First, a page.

Postgame Video Shows MSU Coach Mel Tucker Swipe At, Make Contact With Michigan Fan Who Touched His Head On Way Into Tunnel

Do not touch Mel Tucker's head. That should go unsaid, but apparently there are people out there who need a reminder on how to act before, during and after football games.

Saturday's intra-state rivalry between Michigan and Michigan State did not go in the visitors favor. The Spartans not only lost to the Wolverines by 22, but their only touchdown of the game came in the first quarter.

It was a rough outing. Although it was only Tucker's first loss to Jim Harbaugh during his three years coaching in East Lansing, his team fell to 3-5 on the year after he received a massive, $95-million contract extension last Novemeber.

While the losing record is one thing, Michigan State's actions after the game are of even greater concern. Michigan has only one tunnel from the field to both home and visiting team locker rooms and it has led to quite a few pregame, halftime and postgame scuffles throughout the years.

On Saturday, following the loss, the Spartans engaged a Wolverines player in the tunnel and beat him up. It wasn't a brawl, it wasn't a kerfuffle— it was a full-blown, singular attack on one player that warranted a police investigation, as Harbaugh mentioned in his postgame press conference.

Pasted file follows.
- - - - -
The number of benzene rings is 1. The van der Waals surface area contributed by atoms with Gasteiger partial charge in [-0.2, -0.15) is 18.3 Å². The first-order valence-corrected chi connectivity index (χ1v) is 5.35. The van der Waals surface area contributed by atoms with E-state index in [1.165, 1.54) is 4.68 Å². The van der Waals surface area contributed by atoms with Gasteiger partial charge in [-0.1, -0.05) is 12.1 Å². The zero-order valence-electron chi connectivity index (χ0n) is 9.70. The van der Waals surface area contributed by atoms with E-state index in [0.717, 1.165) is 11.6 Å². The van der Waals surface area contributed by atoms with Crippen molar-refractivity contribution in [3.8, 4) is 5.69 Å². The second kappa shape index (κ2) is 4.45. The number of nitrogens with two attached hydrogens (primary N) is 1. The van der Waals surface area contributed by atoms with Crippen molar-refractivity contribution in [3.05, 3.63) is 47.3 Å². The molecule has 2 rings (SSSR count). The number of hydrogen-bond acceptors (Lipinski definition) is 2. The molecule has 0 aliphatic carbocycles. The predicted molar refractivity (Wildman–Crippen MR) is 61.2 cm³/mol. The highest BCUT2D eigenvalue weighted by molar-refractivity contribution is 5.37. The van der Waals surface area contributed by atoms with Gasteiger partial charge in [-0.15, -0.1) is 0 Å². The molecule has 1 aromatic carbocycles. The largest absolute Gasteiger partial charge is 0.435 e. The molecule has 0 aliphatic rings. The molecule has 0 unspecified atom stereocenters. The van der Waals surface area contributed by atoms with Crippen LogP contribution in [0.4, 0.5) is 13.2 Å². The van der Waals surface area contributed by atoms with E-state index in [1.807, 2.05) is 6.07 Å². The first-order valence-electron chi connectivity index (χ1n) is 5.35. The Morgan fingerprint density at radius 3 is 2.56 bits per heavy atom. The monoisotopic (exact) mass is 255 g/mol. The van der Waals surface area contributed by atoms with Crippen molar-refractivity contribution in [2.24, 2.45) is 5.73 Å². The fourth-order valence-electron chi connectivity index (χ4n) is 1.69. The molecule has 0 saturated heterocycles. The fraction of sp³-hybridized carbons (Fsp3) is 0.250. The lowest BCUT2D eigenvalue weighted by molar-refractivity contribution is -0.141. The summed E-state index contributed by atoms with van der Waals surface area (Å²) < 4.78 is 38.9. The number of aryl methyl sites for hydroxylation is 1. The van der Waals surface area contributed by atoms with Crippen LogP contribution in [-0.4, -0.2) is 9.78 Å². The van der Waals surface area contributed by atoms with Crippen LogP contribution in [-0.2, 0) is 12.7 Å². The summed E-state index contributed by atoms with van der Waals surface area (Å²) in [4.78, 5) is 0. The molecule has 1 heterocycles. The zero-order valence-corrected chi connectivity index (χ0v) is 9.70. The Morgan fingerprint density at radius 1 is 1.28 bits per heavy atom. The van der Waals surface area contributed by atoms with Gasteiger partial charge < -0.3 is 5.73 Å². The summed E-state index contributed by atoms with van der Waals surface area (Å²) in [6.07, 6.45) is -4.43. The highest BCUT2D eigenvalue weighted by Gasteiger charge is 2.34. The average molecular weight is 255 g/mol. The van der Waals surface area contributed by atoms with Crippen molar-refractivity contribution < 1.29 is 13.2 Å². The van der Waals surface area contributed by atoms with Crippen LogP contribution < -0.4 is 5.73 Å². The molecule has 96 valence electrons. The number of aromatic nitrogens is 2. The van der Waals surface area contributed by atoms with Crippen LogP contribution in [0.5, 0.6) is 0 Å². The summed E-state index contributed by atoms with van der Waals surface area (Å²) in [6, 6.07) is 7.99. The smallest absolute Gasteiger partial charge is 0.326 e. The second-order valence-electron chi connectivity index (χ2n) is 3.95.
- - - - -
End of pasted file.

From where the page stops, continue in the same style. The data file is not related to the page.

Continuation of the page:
Tucker was also involved in a physical altercation of his own prior to the one in the tunnel, though on a much lesser scale.

Mel Tucker swiped at a Michigan fan who touched his head on his way into the locker room.

As Michigan State football made its way off of the field, video shows a full-grown Michigan fan (not a child, as the caption would suggest) reach out over the railing and touch Tucker's head. In response, understandably, Tucker turns back toward the fan and swipes in his direction.

He first slaps the man's hand away, making contact with his arm, before appearing to say something at the fan and point in his direction.

In this case, the fan was completely out of line. Fans often forget how to act after a win, especially in a rivalry situation, and Saturday's head-touch was the perfect example of what not to do. Tucker's reaction was warranted.